[T]he concepts of truth and falsity are not symmetrical. The asymmetry is visible in the fundamental principles governing them, for (F) is essentially more complex than (T), by its use of negation. The epistemic theorist can see things this way: if everything is symmetrical at the level of use, then the utterance fails to be true, and is false in virtue of that failure (if it says that something is the case). In that sense, truth is primary. At the level of truth and falsity, there is no symmetry to break (Williamson, 1994, p. 208).

The symmetry Williamson is talking about pertains to cases where usage of a predicate does not determine an answer for whether it applies or does not apply to an object. Williamson’s answer is that the predicate does not apply to the object in these cases because of the asymmetry between truth and falsity. Hence, the usage of the predicate together with the true/false asymmetry principle determines a meaning with a perfectly sharp boundary for the predicate.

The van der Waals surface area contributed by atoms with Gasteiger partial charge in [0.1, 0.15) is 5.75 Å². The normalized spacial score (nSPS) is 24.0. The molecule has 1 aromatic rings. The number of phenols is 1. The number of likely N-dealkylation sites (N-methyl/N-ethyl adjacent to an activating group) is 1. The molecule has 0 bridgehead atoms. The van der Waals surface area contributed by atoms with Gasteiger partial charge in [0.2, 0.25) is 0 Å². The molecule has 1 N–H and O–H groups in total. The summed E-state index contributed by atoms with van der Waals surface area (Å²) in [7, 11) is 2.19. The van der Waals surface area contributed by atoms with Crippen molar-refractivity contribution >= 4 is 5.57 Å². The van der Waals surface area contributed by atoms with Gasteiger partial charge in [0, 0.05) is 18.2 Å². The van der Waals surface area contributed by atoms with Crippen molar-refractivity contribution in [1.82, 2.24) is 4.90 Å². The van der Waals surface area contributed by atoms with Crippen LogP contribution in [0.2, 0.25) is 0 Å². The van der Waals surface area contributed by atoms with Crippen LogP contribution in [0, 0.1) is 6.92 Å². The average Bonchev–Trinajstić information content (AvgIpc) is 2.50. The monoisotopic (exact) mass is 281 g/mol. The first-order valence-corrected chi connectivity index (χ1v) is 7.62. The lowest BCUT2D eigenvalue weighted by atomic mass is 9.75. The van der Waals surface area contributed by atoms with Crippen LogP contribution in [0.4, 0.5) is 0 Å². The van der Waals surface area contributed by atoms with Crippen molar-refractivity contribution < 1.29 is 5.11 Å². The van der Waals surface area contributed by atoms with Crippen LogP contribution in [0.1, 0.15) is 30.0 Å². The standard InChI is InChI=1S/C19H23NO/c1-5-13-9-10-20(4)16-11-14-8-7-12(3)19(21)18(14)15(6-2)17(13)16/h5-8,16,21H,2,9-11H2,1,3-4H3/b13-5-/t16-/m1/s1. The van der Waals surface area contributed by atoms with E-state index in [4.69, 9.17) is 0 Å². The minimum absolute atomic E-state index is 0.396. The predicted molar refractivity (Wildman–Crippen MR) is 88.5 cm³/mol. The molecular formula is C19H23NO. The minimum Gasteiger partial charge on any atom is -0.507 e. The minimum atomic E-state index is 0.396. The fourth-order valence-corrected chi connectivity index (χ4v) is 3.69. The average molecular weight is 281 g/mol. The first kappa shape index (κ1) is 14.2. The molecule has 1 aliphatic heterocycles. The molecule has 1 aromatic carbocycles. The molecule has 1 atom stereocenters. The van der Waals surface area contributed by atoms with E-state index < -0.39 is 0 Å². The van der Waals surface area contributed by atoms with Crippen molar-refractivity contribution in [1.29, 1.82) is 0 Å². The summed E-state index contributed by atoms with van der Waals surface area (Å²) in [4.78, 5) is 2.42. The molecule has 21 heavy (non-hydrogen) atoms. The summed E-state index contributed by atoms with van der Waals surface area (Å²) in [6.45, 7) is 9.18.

Since we seem to know what our words mean but we do not have any inclination either way in many cases, it seems like epistemicism entails that we do not understand our own words. Williamson’ reply to this objection:

On the epistemic view, our understanding of vague terms is not partial. The measure of full understanding is not possession of a complete set of metaphysically necessary truths but complete induction into a practice. […] To know what a word means is to be completely inducted into a practice that does in fact determine a meaning (Williamson, 1994, p. 221).